Little in life is black and white. Most things are gray, including liability for personal injuries or auto accidents. Almost half of the time, multiple cars are involved in a car accident, which means there’s often more than one person responsible.
The law recognizes this reality and responds accordingly. However, as personal injury cases are a matter of state law, there are differences from one jurisdiction to the next.
Here, we review how North Carolina and Virginia handle instances when multiple people are at fault for an injury. They use an old “contributory negligence” scheme, which stands in contrast to the modern “comparative fault” rules.
Contributory negligence in Virginia and North Carolina
Virginia and North Carolina are among the few states that still use a contributory negligence scheme. Contributory negligence is a harsh rule. In practice, it often means that injured persons can’t recover for damages after an accident.
Under North Carolina and Virginia law, if an injured person’s behavior contributes to their injury in any way, then they cannot recover. Even if another party is 99% at fault for an accident, the remaining 1% is enough to deny injured Virginians and North Carolinians recovery.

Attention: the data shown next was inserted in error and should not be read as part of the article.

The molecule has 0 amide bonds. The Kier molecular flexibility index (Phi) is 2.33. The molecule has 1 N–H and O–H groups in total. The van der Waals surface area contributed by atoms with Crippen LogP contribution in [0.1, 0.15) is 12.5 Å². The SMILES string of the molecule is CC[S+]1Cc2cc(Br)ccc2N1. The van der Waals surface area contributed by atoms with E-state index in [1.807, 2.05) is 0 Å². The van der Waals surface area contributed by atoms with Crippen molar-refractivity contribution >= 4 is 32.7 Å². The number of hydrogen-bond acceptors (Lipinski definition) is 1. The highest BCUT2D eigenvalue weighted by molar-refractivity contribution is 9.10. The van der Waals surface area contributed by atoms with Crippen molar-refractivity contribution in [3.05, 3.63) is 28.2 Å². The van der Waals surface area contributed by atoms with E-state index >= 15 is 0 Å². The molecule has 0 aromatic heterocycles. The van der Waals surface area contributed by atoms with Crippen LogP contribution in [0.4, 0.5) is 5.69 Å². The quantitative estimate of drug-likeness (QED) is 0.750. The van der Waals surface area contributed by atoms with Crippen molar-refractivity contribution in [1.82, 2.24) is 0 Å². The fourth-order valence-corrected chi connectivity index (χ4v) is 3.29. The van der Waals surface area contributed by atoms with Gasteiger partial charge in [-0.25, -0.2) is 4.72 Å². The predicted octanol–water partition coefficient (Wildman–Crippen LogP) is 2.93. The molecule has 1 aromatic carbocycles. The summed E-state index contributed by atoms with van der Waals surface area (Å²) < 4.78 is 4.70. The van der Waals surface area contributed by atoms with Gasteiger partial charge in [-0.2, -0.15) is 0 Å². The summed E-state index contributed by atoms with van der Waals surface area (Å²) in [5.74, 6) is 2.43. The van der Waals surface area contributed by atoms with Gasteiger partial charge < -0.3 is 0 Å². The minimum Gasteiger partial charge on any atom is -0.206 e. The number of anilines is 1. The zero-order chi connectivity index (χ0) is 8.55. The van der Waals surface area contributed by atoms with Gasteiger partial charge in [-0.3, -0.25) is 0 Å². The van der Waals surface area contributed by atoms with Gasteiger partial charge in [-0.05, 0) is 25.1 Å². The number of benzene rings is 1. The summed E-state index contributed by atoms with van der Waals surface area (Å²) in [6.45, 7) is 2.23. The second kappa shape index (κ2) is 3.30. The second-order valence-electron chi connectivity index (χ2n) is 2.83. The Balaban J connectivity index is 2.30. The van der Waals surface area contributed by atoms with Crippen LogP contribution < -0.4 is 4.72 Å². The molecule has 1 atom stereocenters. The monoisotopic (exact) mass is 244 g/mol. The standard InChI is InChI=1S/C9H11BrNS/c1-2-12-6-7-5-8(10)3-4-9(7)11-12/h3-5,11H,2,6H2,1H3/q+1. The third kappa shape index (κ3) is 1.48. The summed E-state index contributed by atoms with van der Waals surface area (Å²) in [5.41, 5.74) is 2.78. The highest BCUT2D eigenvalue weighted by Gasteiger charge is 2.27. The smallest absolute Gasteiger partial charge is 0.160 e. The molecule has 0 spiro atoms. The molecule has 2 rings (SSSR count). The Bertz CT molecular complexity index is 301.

There is, however, one important exception to this rule for common carriers in Virginia. Common carriers are businesses or other entities that transport people or goods from one place to another for a fee.
If a common carrier violates a safety code and someone is injured, then Virginia law does not consider contributory negligence. In this event, even if the injured parties contribute to their injuries in some way, they can still recover damages.
Comparative fault in the United States
As a point of comparison, most states use some form of comparative fault rules. Comparative fault is a modern approach that has evolved over time, as contributory negligence rules have produced some unjust outcomes.
Comparative fault is straightforward and exactly what it sounds like. When multiple people are at fault for an injury, judges and juries determine each driver’s liability as a percentage. Then they apportion damage awards accordingly.
For example, say an injured person is 20% responsible for their own injury and another party is 80% at fault. Under comparative negligence rules, the plaintiff’s overall damage award will be reduced by 20%.
Finally, some states use a “modified” comparative fault approach. In these jurisdictions, if injured parties are more than 50% responsible for their own injuries, then they cannot recover any damages. If they’re less than 50% responsible, then the comparative rules kick in, and damages are awarded in proportion to liability.
Personal injury attorneys can help car accident victims recover
No matter where you are, you need an attorney for your personal injury or auto accident case. In North Carolina or Virginia, call Hunter & Everage to talk about how you can avoid losing your care because of a claim of contributory negligence. When liability as little as 1% can cost you your chance to recover damages, you can’t afford to take any chances. Contact us today.